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Jan 7, 2009

Agilent warns of possible 10% job cut

Agilent Technologies, the largest high-tech employer in Sonoma County, warned Tuesday it could cut its work force 10 percent if sales continue to slump in the global economic downturn

"Nobody knows exactly where this downturn will go," said Ron Nersesian, vice president and general manager of Agilent's Santa Rosa-based Wireless Business Unit.

Agilent revenue could be down as much as 10 percent this year as demand slows for its test and measurement products, Nersesian told Needham & Co.'s Growth Stock Conference in New York.

Agilent already has taken steps to reduce costs, including cutting employee salaries by 10 percent. But a 10 percent work force reduction still is an option, he said.

"We will do that if we have to, but our first priority is to stay focused on the customer, deliver the savings and win in the marketplace," Nersesian said.

The Santa Clara-based company, which has 20,000 employees worldwide, has about 1,350 workers in Santa Rosa.

Agilent has no immediate plans for across-the-board work force reductions, cautioned Jeff Weber, spokesman for the company's Santa Rosa unit.

"Such actions are always an option for companies facing serious business downturns," Weber said.

A growing number of employers are cutting costs as troubles in the housing and finance sectors spread to other areas of the economy. Sonoma County unemployment hit 6.5 percent in November, its highest mark in almost 14 years. About 17,500 Sonoma County residents were out of work in November, a 47 percent increase from November 2007.

Starting Jan. 1, Agilent cut employee pay 10 percent, "from the CEO on down," Nersesian told investors Tuesday. The move avoided across-the-board layoffs and is expected to save about $100 million this year, Nersesian said.

"It's actually a good thing from the employees' perspective," he said. "All of our people are working full time trying to get us ahead."

The company has taken other steps to save costs, Nersesian said, including a freeze on hiring, outsourcing more manufacturing, eliminating most temporary jobs and focusing on high-growth product lines.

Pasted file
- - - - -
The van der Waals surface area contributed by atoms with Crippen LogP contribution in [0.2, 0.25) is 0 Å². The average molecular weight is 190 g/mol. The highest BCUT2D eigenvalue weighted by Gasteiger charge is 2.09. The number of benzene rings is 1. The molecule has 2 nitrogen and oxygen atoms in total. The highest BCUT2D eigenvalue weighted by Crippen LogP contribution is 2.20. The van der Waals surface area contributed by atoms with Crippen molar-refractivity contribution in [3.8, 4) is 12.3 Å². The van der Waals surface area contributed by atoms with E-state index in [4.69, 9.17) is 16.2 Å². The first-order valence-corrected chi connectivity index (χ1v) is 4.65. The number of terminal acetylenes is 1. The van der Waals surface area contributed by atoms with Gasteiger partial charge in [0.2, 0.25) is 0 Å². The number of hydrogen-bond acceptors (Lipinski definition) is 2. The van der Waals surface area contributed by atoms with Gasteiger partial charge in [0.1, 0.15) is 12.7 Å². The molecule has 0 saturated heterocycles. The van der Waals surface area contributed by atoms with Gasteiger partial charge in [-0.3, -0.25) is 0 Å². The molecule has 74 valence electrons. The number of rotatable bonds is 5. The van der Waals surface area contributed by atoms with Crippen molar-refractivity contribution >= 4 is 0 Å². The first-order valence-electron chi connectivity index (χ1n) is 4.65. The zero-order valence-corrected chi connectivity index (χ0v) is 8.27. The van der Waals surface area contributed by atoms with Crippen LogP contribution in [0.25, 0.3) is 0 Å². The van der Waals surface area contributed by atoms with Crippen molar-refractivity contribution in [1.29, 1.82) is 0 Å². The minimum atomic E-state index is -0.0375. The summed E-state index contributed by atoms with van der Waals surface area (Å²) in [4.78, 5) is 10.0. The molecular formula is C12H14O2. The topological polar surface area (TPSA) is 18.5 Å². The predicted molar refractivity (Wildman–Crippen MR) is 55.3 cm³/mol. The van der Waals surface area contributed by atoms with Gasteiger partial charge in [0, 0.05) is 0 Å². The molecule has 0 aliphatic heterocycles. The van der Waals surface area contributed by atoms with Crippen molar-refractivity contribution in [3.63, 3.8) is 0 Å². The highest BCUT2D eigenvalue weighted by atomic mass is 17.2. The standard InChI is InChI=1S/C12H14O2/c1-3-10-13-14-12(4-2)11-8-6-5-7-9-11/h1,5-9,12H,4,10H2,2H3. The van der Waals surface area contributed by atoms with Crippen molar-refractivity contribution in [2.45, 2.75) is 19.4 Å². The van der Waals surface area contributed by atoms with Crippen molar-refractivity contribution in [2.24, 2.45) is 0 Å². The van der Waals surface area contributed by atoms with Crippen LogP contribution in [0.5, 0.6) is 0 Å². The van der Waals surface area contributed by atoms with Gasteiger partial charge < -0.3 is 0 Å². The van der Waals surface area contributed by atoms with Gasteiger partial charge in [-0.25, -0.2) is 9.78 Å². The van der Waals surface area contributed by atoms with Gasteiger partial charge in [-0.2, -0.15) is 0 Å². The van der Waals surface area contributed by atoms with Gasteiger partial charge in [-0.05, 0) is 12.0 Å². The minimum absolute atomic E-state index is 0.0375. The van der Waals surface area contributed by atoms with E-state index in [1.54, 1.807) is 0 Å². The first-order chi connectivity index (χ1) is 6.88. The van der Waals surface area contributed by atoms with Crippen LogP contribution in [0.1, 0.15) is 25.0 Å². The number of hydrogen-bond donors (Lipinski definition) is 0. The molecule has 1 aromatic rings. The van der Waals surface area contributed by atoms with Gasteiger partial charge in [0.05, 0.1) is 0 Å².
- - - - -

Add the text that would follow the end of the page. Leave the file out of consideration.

Agilent employees were furloughed for two weeks at the end of December. While some employees took unpaid time off, most received paychecks during this period by tapping into vacation time, Weber said.

Agilent also has linked a larger portion of employee pay to its financial results, saving the company money when profits are down, he said.

All of those steps will save an additional $300 million, Nersesian said. Agilent's current cost-saving measures will cover a drop in revenue up to 15 percent, he said.

Agilent's Santa Rosa unit is part of the company's electronic measurement business, which makes test technology for most of the world's wireless devices. Agilent expects the measurement business will be down 15 percent in 2009 as consumers buy fewer electronic gadgets.

The wireless unit is Agilent's largest business segment, with about $2 billion in annual sales.

The company started seeing a drop in orders in the second half of 2008, Nersesian said. Still, Agilent saw a 26 percent increase in operating profit on a 7 percent jump in sales for the year, he said.

Agilent's life sciences and chemical analysis businesses are expected to remain strong in 2009, he said.

Agilent shares rose to $18.13 at the close of the New York Stock Exchange on Tuesday, up almost 8 percent from Monday's close.

Source : PressDemorcrat
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